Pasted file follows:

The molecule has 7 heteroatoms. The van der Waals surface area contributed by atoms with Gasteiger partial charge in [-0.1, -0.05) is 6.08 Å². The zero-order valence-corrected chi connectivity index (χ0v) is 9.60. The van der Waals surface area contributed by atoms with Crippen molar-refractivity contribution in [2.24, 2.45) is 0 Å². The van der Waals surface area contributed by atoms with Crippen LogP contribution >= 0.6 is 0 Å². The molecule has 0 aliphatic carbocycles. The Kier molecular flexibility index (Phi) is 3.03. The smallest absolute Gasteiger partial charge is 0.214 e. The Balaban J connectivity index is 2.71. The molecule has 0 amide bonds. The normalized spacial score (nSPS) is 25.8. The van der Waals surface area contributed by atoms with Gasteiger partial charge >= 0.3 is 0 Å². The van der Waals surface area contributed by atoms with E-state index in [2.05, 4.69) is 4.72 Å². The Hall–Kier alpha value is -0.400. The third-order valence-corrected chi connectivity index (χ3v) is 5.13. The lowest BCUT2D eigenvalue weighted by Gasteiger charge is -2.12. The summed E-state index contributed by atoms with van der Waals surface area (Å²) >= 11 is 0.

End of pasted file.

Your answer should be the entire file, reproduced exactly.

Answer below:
The molecule has 7 heteroatoms. The van der Waals surface area contributed by atoms with Gasteiger partial charge in [-0.1, -0.05) is 6.08 Å². The zero-order valence-corrected chi connectivity index (χ0v) is 9.60. The van der Waals surface area contributed by atoms with Crippen molar-refractivity contribution in [2.24, 2.45) is 0 Å². The van der Waals surface area contributed by atoms with Crippen LogP contribution >= 0.6 is 0 Å². The molecule has 0 aliphatic carbocycles. The Kier molecular flexibility index (Phi) is 3.03. The smallest absolute Gasteiger partial charge is 0.214 e. The Balaban J connectivity index is 2.71. The molecule has 0 amide bonds. The normalized spacial score (nSPS) is 25.8. The van der Waals surface area contributed by atoms with Gasteiger partial charge >= 0.3 is 0 Å². The van der Waals surface area contributed by atoms with E-state index in [2.05, 4.69) is 4.72 Å². The Hall–Kier alpha value is -0.400. The third-order valence-corrected chi connectivity index (χ3v) is 5.13. The lowest BCUT2D eigenvalue weighted by Gasteiger charge is -2.12. The summed E-state index contributed by atoms with van der Waals surface area (Å²) >= 11 is 0.